We embarked upon this article with one goal in mind: to build the sweetest ITX system possible. Truth be told, it's not our first attempt, and we know what it looks like to miss the mark. Back in 2014, The Tech Buyer's Guru brought you "Project ITX," which we somewhat humorously dubbed the "Smallest, Fastest, Quietest PC Ever!" Of course, that was really meant to be tongue-in-cheek, as you can't have all three, but you can certainly give it your best try! And while Project ITX was small, fast, and quiet, it wasn't without its problems, the most significant of which were serious fitment issues with standard off-the-shelf parts. Well, nearly three years have gone by, and we decided that we'd give it another go.
The main cause of concern in Project ITX was in fact the SilverStone SG08-Lite case, which suffered from significant design flaws that made building a high-performance gaming system in it nearly impossible. We were very honest at that time regarding our concerns, and we went straight to SilverStone to tell them how concerned we were with a case that we believed was basically out of spec. Luckily, SilverStone took it all in stride and they were all too happy to provide a few pieces of choice gear for our second go-round at building the Ultimate Mini PC. No, it's not Project ITX, because this time it's not a project, it's a fully-vetted solution! We're going to show you exactly how to build your own massively-capable, incredibly-compact, and yes, very quiet gaming PC.
By the way, we want to address one concern we have about the ITX case market over the past few years. Many of our readers have come to us asking about unique cases offered on Kickstarter, like the NCase M1 or the Dan Cases A4. Here's our take on these imaginative, custom-made products: they're absurdly expensive and uniquely full of pitfalls. Yes, we've seen the flashy marketing material, and it all looks super-cool. But because we've been hands-on with more than a few ITX cases, we know that throwing together a Photoshopped promo image to generate seed funding and building a workable ITX case are not one and the same. Folks, we strongly recommend you stay away from these cases unless you simply want to make a donation to these small companies because you like their grit and determination. Don't do it because they promise you the world (i.e., the smallest, fastest, quietest PC ever...)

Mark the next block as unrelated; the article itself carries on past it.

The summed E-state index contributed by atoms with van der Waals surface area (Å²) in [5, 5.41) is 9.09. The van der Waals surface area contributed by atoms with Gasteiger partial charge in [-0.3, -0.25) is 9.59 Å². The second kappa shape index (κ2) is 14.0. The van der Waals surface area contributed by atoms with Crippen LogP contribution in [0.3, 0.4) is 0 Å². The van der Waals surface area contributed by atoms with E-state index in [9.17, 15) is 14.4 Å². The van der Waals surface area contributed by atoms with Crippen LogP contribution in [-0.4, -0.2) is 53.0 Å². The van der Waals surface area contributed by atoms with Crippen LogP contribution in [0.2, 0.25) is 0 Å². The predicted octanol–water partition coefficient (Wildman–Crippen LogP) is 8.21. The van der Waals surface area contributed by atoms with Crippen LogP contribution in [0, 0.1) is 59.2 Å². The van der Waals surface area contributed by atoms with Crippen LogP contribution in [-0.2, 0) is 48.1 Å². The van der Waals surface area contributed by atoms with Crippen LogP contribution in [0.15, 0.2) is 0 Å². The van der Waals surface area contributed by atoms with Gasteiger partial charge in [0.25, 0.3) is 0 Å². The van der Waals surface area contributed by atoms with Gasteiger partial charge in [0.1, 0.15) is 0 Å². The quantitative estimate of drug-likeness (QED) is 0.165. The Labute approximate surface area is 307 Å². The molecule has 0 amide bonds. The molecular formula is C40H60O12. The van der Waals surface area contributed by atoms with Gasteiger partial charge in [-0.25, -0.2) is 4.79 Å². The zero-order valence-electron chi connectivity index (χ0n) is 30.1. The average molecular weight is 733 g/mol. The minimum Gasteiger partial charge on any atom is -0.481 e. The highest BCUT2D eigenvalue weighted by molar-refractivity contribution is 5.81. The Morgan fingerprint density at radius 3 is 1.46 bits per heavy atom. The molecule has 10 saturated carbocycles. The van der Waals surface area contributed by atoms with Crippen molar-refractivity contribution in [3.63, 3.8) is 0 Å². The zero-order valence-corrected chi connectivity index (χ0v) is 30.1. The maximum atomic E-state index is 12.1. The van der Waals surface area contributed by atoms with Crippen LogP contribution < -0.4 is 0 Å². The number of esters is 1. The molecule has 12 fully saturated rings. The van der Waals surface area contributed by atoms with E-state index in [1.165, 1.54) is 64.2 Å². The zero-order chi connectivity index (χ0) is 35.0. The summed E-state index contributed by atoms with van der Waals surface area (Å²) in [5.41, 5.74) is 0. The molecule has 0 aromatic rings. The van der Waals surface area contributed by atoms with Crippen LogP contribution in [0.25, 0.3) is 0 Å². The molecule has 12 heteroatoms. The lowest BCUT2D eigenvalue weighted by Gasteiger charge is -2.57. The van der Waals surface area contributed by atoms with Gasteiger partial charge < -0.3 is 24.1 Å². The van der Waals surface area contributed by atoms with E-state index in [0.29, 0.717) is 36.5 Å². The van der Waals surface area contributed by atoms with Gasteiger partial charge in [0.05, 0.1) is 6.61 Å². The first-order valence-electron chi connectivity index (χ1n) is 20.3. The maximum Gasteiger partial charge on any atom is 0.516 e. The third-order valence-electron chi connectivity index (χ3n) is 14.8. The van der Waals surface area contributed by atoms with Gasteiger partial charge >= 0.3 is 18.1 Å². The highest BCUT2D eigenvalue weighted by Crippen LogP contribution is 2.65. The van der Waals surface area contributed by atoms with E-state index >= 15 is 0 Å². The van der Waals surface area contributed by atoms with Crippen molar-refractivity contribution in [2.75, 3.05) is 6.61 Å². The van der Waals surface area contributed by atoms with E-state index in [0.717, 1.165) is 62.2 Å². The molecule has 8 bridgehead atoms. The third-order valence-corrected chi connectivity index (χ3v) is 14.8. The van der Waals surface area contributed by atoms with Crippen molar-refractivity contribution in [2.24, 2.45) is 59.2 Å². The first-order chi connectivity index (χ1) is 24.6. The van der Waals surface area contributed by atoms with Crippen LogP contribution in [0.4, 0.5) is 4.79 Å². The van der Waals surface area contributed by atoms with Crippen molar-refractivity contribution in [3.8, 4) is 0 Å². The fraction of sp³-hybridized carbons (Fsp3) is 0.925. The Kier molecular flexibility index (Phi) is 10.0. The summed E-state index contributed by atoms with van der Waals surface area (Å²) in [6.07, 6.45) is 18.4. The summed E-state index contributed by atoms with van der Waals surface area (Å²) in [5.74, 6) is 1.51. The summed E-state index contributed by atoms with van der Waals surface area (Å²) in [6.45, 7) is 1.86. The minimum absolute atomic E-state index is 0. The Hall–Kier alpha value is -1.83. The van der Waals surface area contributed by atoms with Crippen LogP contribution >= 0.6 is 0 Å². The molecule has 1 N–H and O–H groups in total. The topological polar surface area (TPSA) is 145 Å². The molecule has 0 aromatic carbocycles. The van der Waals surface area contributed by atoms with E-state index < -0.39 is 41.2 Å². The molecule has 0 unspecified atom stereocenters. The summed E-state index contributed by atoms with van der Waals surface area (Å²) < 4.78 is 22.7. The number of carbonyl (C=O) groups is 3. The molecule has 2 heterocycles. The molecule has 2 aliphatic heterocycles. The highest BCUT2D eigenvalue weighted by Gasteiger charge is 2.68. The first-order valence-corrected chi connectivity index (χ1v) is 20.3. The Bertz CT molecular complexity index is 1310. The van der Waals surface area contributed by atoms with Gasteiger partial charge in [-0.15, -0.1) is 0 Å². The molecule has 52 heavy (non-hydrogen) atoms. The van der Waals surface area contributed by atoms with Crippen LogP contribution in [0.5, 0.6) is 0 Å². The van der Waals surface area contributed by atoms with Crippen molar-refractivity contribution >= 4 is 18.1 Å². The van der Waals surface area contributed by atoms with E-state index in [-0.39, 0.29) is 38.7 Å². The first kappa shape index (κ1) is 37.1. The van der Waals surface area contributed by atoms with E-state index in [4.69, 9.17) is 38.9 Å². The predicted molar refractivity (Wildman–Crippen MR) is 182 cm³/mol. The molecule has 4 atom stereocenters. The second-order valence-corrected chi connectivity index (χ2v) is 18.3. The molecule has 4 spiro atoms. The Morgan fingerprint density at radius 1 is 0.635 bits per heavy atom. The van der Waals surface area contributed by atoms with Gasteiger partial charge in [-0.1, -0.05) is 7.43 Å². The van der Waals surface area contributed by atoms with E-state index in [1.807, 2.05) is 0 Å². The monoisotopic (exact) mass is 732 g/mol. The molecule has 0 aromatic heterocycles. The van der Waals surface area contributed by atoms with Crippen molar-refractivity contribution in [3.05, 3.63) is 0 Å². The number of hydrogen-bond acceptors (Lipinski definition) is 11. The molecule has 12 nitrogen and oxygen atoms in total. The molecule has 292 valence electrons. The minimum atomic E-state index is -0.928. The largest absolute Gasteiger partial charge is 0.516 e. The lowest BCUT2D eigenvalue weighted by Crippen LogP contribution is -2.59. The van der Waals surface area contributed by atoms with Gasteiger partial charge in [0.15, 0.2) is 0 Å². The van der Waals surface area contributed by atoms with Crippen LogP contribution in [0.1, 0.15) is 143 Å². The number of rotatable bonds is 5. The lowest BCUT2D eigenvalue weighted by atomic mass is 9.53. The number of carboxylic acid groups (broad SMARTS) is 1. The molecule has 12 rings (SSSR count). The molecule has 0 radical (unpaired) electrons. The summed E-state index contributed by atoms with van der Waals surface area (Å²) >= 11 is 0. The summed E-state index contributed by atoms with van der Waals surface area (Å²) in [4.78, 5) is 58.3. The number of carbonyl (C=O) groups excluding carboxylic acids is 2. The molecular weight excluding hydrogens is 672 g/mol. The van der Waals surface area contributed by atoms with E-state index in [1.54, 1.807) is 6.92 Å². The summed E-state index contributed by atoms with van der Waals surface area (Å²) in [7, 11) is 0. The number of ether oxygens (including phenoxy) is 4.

With that being said, here are the very much off-the-shelf parts we used for this build:
- CPU: Intel Core i7-7700K
- Motherboard: Asus Z170I Pro Gaming (current version is Asus Z270I ROG Strix)
- Video Card: Nvidia Titan X Pascal 12GB
- SSD #1: Samsung 850 Evo 500GB
- SSD #2: Toshiba OCZ Trion 150 960GB
- RAM: Corsair Vengeance 2x8GB DDR4-3000
- Case: SilverStone Sugo SG13 (thank you to SilverStone for providing this review sample)
- CPU Cooler: SilverStone NT06-Pro (thank you to SilverStone for providing this review sample)
- CPU Fan Low-Noise Adapter: Noctua NA-SRC7 (thank you to Noctua for providing this review sample)
- Thermal Paste: Noctua NT-H1 (thank you to Noctua for providing this review sample)
- Case Fan: Arctic F12 PWM 120mm (thank you to Arctic for providing this review sample)
- Power Supply: SilverStone Strider SX700-LPT (thank you to SilverStone for providing this review sample)
- Power Supply Bracket: SilverStone RL-PP08B ATX to SFX (thank you to SilverStone for providing this review sample)
- Operating System: Windows 10 Flash Drive
All told, the retail value of these components was just over $2,600 at the time of publication. As built, this system is most similar to the configuration currently listed in our $1,500 VR-Ready Mini-ITX PC Buyer's Guide, but with a Titan X Pascal substituted for a GeForce GTX 1070, along with an upgraded cooler and power supply.
It's important to note that in our Do-It-Yourself Buyer's Guides, we always take a few steps back from the most extreme options, because we won't risk our readers encountering an unexpected clearance issue or cooling limitation. When we want to recommend something really over the top, we build it ourselves first. That's the lesson we learned with our Project ITX, which in the end turned out to be something that didn't quite meet our standards for recommending to our readers. As you'll see, we came within a razor thin margin of meeting the same fate with the Ultimate Mini PC, but thankfully, this time it's something we will recommend to our most intrepid readers!
OK, with that out of the way, let's move on to the building process!